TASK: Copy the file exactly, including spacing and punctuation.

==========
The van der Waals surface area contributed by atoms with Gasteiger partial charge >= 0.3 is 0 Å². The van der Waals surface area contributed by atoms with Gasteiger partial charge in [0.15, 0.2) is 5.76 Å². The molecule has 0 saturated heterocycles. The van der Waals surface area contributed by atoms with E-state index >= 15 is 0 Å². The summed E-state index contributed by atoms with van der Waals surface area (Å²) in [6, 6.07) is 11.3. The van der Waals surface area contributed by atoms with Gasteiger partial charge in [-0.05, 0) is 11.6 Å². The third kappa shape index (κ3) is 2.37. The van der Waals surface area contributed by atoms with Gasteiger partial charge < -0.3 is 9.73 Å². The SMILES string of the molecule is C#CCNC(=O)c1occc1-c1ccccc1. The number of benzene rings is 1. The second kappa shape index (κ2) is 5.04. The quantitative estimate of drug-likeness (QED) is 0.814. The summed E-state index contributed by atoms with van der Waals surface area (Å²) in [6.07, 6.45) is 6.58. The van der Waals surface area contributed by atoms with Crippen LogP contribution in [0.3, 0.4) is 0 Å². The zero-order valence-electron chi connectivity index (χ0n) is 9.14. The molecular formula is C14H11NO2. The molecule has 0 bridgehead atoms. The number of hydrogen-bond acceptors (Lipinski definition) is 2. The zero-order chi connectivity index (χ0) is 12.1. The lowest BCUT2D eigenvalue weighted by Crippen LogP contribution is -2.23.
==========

The van der Waals surface area contributed by atoms with Gasteiger partial charge >= 0.3 is 0 Å². The van der Waals surface area contributed by atoms with Gasteiger partial charge in [0.15, 0.2) is 5.76 Å². The molecule has 0 saturated heterocycles. The van der Waals surface area contributed by atoms with E-state index >= 15 is 0 Å². The summed E-state index contributed by atoms with van der Waals surface area (Å²) in [6, 6.07) is 11.3. The van der Waals surface area contributed by atoms with Gasteiger partial charge in [-0.05, 0) is 11.6 Å². The third kappa shape index (κ3) is 2.37. The van der Waals surface area contributed by atoms with Gasteiger partial charge < -0.3 is 9.73 Å². The SMILES string of the molecule is C#CCNC(=O)c1occc1-c1ccccc1. The number of benzene rings is 1. The second kappa shape index (κ2) is 5.04. The quantitative estimate of drug-likeness (QED) is 0.814. The summed E-state index contributed by atoms with van der Waals surface area (Å²) in [6.07, 6.45) is 6.58. The van der Waals surface area contributed by atoms with Crippen LogP contribution in [0.3, 0.4) is 0 Å². The zero-order valence-electron chi connectivity index (χ0n) is 9.14. The molecular formula is C14H11NO2. The molecule has 0 bridgehead atoms. The number of hydrogen-bond acceptors (Lipinski definition) is 2. The zero-order chi connectivity index (χ0) is 12.1. The lowest BCUT2D eigenvalue weighted by Crippen LogP contribution is -2.23.